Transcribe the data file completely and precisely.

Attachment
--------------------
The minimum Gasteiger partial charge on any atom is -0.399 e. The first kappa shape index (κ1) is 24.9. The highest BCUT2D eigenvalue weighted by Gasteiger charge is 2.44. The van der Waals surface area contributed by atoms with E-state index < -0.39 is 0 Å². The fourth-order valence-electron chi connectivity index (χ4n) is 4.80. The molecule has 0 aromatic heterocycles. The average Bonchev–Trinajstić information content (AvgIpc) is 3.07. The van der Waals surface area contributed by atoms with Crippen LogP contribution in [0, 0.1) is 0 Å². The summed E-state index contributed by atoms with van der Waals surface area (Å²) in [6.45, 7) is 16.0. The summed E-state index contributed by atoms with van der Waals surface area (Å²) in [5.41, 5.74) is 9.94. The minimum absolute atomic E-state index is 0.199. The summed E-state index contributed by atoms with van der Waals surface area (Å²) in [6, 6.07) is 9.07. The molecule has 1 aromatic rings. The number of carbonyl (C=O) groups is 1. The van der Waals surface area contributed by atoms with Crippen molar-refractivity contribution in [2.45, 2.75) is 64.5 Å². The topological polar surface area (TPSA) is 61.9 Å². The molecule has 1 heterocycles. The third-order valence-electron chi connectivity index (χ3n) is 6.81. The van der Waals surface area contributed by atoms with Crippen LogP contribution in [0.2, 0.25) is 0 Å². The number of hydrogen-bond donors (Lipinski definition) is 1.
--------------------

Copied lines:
The minimum Gasteiger partial charge on any atom is -0.399 e. The first kappa shape index (κ1) is 24.9. The highest BCUT2D eigenvalue weighted by Gasteiger charge is 2.44. The van der Waals surface area contributed by atoms with E-state index < -0.39 is 0 Å². The fourth-order valence-electron chi connectivity index (χ4n) is 4.80. The molecule has 0 aromatic heterocycles. The average Bonchev–Trinajstić information content (AvgIpc) is 3.07. The van der Waals surface area contributed by atoms with Crippen LogP contribution in [0, 0.1) is 0 Å². The summed E-state index contributed by atoms with van der Waals surface area (Å²) in [6.45, 7) is 16.0. The summed E-state index contributed by atoms with van der Waals surface area (Å²) in [5.41, 5.74) is 9.94. The minimum absolute atomic E-state index is 0.199. The summed E-state index contributed by atoms with van der Waals surface area (Å²) in [6, 6.07) is 9.07. The molecule has 1 aromatic rings. The number of carbonyl (C=O) groups is 1. The van der Waals surface area contributed by atoms with Crippen molar-refractivity contribution in [2.45, 2.75) is 64.5 Å². The topological polar surface area (TPSA) is 61.9 Å². The molecule has 1 heterocycles. The third-order valence-electron chi connectivity index (χ3n) is 6.81. The van der Waals surface area contributed by atoms with Crippen LogP contribution in [0.2, 0.25) is 0 Å². The number of hydrogen-bond donors (Lipinski definition) is 1.